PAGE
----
If we are to see a widespread transition to nature friendly farming, the development of additional and alternative routes to market for sustainable producers is key. For instance, local food hubs, which aggregate produce from small scale producers and sell it to local or regional markets can often offer small-scale agroecological producers a better return than selling to supermarkets. A brilliant example of this is Tamar Grow Local, a food hub situated close to Plymouth, who are working with two other local food hubs to cross supply, rationalise distribution and expand into new markets.
Working with our partner, Growing Communities, we’re supporting the development of a Better Food Traders network to identify, support and promote retailers of nature friendly farming food. Retailers are an important link between producers and consumers – influencing food choices, marketing and telling the stories about where and how the food was produced.
We also recognise the importance of organisations such as the Land Workers Alliance and the Community Supported Agriculture network. Both do great work in bringing together and engaging small-scale producers, other land-based workers and consumers to create a better food system.
A framework for measuring and reporting on sustainability
In the UK, there is currently no reliable mechanism by which to demonstrate on-farm sustainability. This is significant as most of the major grocery retailers have made environmental commitments while banks and other investors, seeking to reduce their environmental impacts, are seeking to ‘green’ their investment and lending portfolios.
We’ve supported the Sustainable Food Trust, which has formed a 60-strong coalition of NGOs, Government bodies, banks, food businesses and farmers to help develop its Global Farm Metric (GFM). The GFM will aim to measure on-farm sustainability across a range of criteria, providing data with the capacity to encourage improvements in practice among farmers, shape retailer supply policies, enable informed investment decisions in sustainable production and provide easy to understand sustainability information for consumers.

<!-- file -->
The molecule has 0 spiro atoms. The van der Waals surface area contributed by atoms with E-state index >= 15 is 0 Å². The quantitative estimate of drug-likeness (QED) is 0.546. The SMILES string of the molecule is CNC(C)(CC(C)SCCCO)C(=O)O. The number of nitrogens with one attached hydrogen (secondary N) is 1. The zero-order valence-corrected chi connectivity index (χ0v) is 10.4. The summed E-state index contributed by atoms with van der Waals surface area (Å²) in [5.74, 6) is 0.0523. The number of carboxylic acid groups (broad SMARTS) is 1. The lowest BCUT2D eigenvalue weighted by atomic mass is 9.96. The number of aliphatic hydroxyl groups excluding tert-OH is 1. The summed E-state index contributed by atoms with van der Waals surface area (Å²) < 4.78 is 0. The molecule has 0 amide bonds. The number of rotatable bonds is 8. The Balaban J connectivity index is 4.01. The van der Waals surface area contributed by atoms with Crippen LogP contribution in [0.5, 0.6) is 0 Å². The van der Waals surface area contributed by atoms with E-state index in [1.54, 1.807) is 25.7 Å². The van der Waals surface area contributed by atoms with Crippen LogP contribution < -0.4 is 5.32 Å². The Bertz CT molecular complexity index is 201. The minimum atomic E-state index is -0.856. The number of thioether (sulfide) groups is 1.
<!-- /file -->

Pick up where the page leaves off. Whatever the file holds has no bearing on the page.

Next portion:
In an associated project, we are supporting CLEAR (Consortium for Labelling for the Environment, Animal welfare and Regenerative farming initiative), a coalition of over 40 farming and civil society bodies that is calling for the UK Government to tighten regulation around food labelling. Coordinated by the Pasture Fed Livestock Association, CLEAR is working to improve food labelling requirements in the UK, aiming to eliminate the use of food labelling terms that are misleading or imply environmental or health benefits where none exist.
What more can we do?
Working alongside our partners, we’re excited about building on this work. We hope it goes some way in demonstrating the immense value of nature friendly farming as part of a better food system, which is good for nature and can also support communities to thrive.
If you have ideas, opportunities or feedback on our work, do get in touch.
Learn more about what we're hoping to achieve in our nature friendly farming priority.